WASHINGTON — There were no differences in relief from mild-to-moderate COVID-19 symptoms for patients on ivermectin versus placebo, according to the ongoing ACTIV-6 trial.
Among >1,000 vaccinated and unvaccinated patients, the median time to recovery was 12 days for those in the ivermectin group and 13 days in the placebo group, reported Matthew McCarthy, MD, of Weill Cornell Medicine in New York City, at IDWeek.
As a result, the hazard ratio for improvement in time to recovery was 1.07 (95% credible interval 0.96-1.17, posterior P=0.91), McCarthy and colleagues stated in JAMA, where the results were simultaneously published.
He noted that the current trial was conducted during Delta and Omicron variant surges in the country (June 23, 2021 through Feb. 4, 2022).
McCarthy said during the presentation that treatment with two other repurposed agents — the antidepressant fluvoxamine (Luvox) and the inhaled steroid fluticasone — did not offer significantly better outcomes than placebo. “We observed no significant differences in relief of mild-to-moderate symptoms between participants taking ivermectin, fluticasone, or fluvoxamine and participants taking placebo. There was no difference observed in the number of hospitalizations or deaths between patients taking ivermectin, fluticasone, or fluvoxamine and participants taking placebo. There were no safety concerns identified in any arm,” he stated.
“These results are consistent with what we have seen in other trials with these agents,” said IDWeek session co-moderator Adarsh Bhimraj, MD, of Houston Methodist.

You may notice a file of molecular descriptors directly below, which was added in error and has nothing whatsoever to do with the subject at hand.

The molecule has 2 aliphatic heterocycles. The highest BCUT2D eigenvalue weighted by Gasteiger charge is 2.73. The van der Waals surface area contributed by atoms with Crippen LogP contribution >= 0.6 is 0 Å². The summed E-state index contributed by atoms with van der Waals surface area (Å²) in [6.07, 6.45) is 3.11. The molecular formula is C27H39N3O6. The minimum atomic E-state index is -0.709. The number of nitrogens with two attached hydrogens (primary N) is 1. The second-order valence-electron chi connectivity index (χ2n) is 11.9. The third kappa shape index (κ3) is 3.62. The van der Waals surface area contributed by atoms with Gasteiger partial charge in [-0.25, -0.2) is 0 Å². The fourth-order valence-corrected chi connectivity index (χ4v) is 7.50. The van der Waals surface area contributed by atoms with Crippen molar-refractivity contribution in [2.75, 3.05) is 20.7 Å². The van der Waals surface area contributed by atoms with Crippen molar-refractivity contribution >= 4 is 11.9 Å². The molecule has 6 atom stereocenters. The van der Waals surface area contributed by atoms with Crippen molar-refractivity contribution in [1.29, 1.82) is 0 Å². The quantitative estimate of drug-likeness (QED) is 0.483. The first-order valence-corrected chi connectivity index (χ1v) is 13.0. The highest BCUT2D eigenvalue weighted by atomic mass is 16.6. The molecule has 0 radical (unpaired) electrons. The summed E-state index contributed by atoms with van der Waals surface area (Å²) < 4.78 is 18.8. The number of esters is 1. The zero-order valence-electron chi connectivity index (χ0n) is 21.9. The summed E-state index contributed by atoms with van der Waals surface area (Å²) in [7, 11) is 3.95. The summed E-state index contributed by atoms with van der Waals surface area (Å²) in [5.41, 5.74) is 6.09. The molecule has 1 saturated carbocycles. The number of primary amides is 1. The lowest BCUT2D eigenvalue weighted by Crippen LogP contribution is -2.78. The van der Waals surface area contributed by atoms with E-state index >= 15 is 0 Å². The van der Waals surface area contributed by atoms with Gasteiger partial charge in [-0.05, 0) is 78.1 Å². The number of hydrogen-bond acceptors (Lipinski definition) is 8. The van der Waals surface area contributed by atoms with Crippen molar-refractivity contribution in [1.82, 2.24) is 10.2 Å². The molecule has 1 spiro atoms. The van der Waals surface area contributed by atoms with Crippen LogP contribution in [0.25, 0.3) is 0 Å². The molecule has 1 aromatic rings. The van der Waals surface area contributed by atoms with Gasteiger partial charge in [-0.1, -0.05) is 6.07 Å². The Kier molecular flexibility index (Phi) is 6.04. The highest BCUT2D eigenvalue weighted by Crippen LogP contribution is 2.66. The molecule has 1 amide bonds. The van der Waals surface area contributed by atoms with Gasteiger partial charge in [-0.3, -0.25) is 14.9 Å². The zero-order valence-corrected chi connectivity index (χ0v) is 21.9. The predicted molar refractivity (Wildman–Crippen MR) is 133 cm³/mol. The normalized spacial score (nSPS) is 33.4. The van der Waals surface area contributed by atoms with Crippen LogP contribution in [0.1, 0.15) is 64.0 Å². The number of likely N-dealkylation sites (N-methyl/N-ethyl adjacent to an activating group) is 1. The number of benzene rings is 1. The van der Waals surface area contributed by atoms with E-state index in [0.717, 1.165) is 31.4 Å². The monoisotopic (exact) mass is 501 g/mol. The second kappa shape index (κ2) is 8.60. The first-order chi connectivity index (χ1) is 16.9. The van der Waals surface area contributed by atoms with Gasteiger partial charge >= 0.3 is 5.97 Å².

“This is a huge platform trial,” he told MedPage Today. “It’s strength is in the numbers of patients included, and that it was conducted later in the pandemic which is more relevant to us now, and it is also concordant with other studies.”
Bhimraj stated that “there were no surprises with these results of ACTIV-6, which…is good,” adding that studies showing which treatments do not work have as much value as those that demonstrate which treatments do work.
He also pointed out that “across all these trials with these different agents, the safety signals are not that bad.”
McCarthy’s group reported that there were 10 hospitalizations or deaths in the ivermectin group and nine in the placebo group (1.2% vs 1.2%, HR 1.1, 95% CrI 0.4-2.6). The most common serious adverse events were COVID-19 pneumonia with five cases in the ivermectin group and seven in the placebo group, along with venous thromboembolism (one and five cases, respectively). There was one death in the ivermectin group.
For the ivermectin arm of ACTIV-6, 814 people were on ivermectin (400 μ6/kg) and 774 people were on placebo, daily for 3 days. Less than half reported receiving at least two doses of a SARS-CoV-2 vaccine. Median patient age was 48, 57% were women, and about 80% were white. There were 656 patients in the fluticasone arm and 621 on placebo. About a third of the patients had not had any COVID vaccine. Median age was about 46, 63% were women, and about 80% were white. Finally, there were 674 patients on fluvoxamine and 624 patients on placebo. About two-thirds had received at least two doses of the vaccine. They had a median age of 48 years, 58% were women, and about 80% were white.
McCarthy and colleagues acknowledged that “the inclusion criteria allow[s] for a broad study population, this study failed to achieve the level of representation desired for underrepresented populations in terms of racial and ethnic diversity,” which was a study limitation.
Still, they concluded that the “findings do not support the use of ivermectin in patients with mild to moderate COVID-19…this study adds to the growing evidence that there is not a clinically relevant treatment effect of ivermectin at this dose and duration.”
ACTIV-6 is funded by the National Center for Advancing Translational Sciences (NCATS), and supported by the Vanderbilt University Medical Center Recruitment Innovation Core, Office of the Assistant Secretary for Preparedness and Response, Biomedical Advanced Research and Development Authority, Vanderbilt University Medical Center Clinical and Translational Science Award/NCATS, and REDCap infrastructure.
McCarthy disclosed no relationships with industry. Co-authors disclosed relationships with, and/or support from, multiple entities including NCATS.